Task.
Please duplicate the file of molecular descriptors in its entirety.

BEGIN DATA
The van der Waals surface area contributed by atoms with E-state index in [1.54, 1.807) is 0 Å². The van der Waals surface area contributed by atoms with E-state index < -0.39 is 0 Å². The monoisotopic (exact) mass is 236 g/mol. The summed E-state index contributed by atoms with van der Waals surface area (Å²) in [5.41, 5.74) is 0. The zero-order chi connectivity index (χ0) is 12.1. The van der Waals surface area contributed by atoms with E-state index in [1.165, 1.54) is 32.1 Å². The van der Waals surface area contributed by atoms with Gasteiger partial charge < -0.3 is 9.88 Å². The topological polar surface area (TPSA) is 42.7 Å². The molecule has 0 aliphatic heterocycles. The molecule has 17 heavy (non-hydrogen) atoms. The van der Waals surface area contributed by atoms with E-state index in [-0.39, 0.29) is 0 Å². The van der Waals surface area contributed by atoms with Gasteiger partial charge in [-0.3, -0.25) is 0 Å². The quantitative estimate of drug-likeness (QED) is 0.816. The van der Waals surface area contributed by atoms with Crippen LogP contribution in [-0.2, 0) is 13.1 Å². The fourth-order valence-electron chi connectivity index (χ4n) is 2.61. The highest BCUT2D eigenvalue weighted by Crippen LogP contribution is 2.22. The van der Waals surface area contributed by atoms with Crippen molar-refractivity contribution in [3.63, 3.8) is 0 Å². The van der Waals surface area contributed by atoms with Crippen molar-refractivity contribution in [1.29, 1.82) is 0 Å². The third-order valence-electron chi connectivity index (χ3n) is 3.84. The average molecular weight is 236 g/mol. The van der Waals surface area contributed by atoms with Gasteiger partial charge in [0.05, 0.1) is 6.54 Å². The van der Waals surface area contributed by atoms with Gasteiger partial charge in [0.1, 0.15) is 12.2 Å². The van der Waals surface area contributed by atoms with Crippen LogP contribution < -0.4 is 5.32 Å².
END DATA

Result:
The van der Waals surface area contributed by atoms with E-state index in [1.54, 1.807) is 0 Å². The van der Waals surface area contributed by atoms with E-state index < -0.39 is 0 Å². The monoisotopic (exact) mass is 236 g/mol. The summed E-state index contributed by atoms with van der Waals surface area (Å²) in [5.41, 5.74) is 0. The zero-order chi connectivity index (χ0) is 12.1. The van der Waals surface area contributed by atoms with E-state index in [1.165, 1.54) is 32.1 Å². The van der Waals surface area contributed by atoms with Gasteiger partial charge < -0.3 is 9.88 Å². The topological polar surface area (TPSA) is 42.7 Å². The molecule has 0 aliphatic heterocycles. The molecule has 17 heavy (non-hydrogen) atoms. The van der Waals surface area contributed by atoms with E-state index in [-0.39, 0.29) is 0 Å². The van der Waals surface area contributed by atoms with Gasteiger partial charge in [-0.3, -0.25) is 0 Å². The quantitative estimate of drug-likeness (QED) is 0.816. The van der Waals surface area contributed by atoms with Crippen LogP contribution in [-0.2, 0) is 13.1 Å². The fourth-order valence-electron chi connectivity index (χ4n) is 2.61. The highest BCUT2D eigenvalue weighted by Crippen LogP contribution is 2.22. The van der Waals surface area contributed by atoms with Crippen molar-refractivity contribution in [3.63, 3.8) is 0 Å². The van der Waals surface area contributed by atoms with Crippen molar-refractivity contribution in [1.29, 1.82) is 0 Å². The third-order valence-electron chi connectivity index (χ3n) is 3.84. The average molecular weight is 236 g/mol. The van der Waals surface area contributed by atoms with Gasteiger partial charge in [0.05, 0.1) is 6.54 Å². The van der Waals surface area contributed by atoms with Gasteiger partial charge in [0.1, 0.15) is 12.2 Å². The van der Waals surface area contributed by atoms with Crippen LogP contribution < -0.4 is 5.32 Å².